Squid Speaks

Sign Off…To the outsider’s eye, it may not have looked like Squid was busy this weekend, because most of Squid’s hours were blocked out for “executive time.”

Some of that important watching TV work happened Sunday, when Squid tuned into the most boring Super Bowl in history, which saw the evil empire that is the New England Patriots prevail in a 13-3 snoozefest. (Squid was mostly there for the ads, and especially loved the one from the Washington Post.)

It may not have looked like it, but it was a carefully planned weekend for Squid, because Squid is preparing for another snoozefest, and it’s one that will take far longer than three hours—and perhaps more than three years: Marina Coast Water District and the city of Marina’s fight against California American Water’s planned—and already approved by the California Public Utilities Commission—desalination project in Marina.

Sure, Squid gets it—if you’re a Marina resident who doesn’t like Cal Am, it looks unfair: Cal Am, whether Marina residents like it or not, will likely get whatever approvals it needs to move forward on the project from the California Coastal Commission.

(That's after a little Super Bowl-style show: First, Squid expects the Marina Planning Commission to deny a required permit, then Cal Am will appeal to the Marina City Council, which will also deny the permit. Then Cal Am will appeal to the Coastal Commission, and—voila!) 

Then the city of Marina and Marina Coast will likely sue, and years of litigation will follow, and a bunch of lawyers will make millions but probably nothing will change. It’s all just too predictable, and too boring.

Given all that, Squid isn’t the least bit surprised that some Marina residents—as well as some Cal Am haters on the Peninsula—are still banging pots and pans over Cal Am’s project, and on Jan. 30 hosted a forum at the Marina Library titled “Can Cal Am STEAL Marina’s groundwater?” (Important note: What Cal Am can and cannot do will almost certainly be decided in a court of law, not in the Marina Library.)

Squid is not categorically opposed to asking tough questions and banging pots and pans—everyone needs a hobby or two—but Squid thinks the whole thing went a step too far in a change.org petition that tagged local officials like Monterey Peninsula Water Management District General Manager Dave Stoldt (and all of the district’s board members, among more than two dozen others), who now get an email notification every time 10 new signatures are added to the petition, and who have no discernible way to unsubscribe.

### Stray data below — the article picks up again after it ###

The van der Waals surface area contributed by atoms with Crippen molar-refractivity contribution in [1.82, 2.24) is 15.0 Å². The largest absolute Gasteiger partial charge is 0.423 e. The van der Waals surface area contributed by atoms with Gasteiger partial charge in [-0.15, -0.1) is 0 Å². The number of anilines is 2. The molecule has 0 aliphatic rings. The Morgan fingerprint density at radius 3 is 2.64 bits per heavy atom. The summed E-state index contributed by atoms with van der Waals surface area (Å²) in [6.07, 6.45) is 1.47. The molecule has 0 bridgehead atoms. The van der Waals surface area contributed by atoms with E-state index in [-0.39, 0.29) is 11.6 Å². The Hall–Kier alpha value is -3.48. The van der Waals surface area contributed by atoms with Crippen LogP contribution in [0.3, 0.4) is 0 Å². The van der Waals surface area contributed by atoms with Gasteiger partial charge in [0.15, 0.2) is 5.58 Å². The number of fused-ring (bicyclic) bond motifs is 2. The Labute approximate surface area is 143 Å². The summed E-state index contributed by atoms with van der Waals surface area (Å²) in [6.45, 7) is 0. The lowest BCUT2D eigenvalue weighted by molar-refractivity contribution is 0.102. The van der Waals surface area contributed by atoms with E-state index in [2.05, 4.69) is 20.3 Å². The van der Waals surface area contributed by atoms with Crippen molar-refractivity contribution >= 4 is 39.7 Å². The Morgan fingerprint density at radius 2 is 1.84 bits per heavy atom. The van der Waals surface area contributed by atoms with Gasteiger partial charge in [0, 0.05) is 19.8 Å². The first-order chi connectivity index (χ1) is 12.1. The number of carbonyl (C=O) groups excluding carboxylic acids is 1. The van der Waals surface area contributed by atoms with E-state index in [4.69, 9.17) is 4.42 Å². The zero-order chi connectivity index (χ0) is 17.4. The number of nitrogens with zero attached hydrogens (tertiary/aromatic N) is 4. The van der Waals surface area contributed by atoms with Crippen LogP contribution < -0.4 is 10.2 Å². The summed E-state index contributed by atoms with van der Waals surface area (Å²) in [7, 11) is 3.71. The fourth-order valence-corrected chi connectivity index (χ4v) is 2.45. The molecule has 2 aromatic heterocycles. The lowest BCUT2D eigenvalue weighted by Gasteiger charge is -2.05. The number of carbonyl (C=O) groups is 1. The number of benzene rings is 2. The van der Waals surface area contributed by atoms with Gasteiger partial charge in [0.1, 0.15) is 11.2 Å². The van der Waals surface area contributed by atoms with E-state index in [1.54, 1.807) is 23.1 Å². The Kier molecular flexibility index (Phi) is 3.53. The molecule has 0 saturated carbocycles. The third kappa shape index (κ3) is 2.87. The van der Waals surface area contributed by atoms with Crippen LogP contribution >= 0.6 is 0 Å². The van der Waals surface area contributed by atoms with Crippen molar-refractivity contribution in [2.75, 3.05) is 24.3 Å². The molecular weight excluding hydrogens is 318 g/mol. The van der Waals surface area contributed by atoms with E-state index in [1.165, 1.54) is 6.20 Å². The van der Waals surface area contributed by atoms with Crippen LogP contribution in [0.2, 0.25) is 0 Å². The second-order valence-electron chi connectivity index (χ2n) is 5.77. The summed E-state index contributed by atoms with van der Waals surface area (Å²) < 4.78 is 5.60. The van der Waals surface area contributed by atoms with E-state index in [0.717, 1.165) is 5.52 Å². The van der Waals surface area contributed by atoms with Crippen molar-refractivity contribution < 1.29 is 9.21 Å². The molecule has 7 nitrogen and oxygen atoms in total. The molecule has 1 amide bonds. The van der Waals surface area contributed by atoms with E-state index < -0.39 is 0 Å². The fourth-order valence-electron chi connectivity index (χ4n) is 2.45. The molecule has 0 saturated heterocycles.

In one such notification Squid saw, those who signed were all from Illinois, Wisconsin or Florida. 

But it's not just those far-away signatories who have no apparent stake in local water politics—it's the people the petition is targeted at, as well. 

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Every official tagged in the post has zero decisions to make about the project’s fate. Like everyone else who’s not a judge, they're just spectators in a long, boring fight, and they probably don’t need to be reminded of that fact.

That said, Squid is happy Marina residents are finally engaging in their water supply challenges, though Squid would counsel against squandering millions of dollars to fight—and perhaps lose—against Cal Am in court.

Instead, Squid thinks Marina should focus on its own very real water supply problems, not its imagined ones: Not a single hydrologist or expert Squid has heard from—who's not on Marina Coast’s payroll, at least—thinks Cal Am’s project will harm Marina’s water supply.

Moreover, consider the water supply: Marina Coast is drawing about two-thirds of its water from the deep aquifer, an ancient, finite water supply with an unknown capacity, and which Salinas Valley growers are actively pumping to oblivion while it still lasts.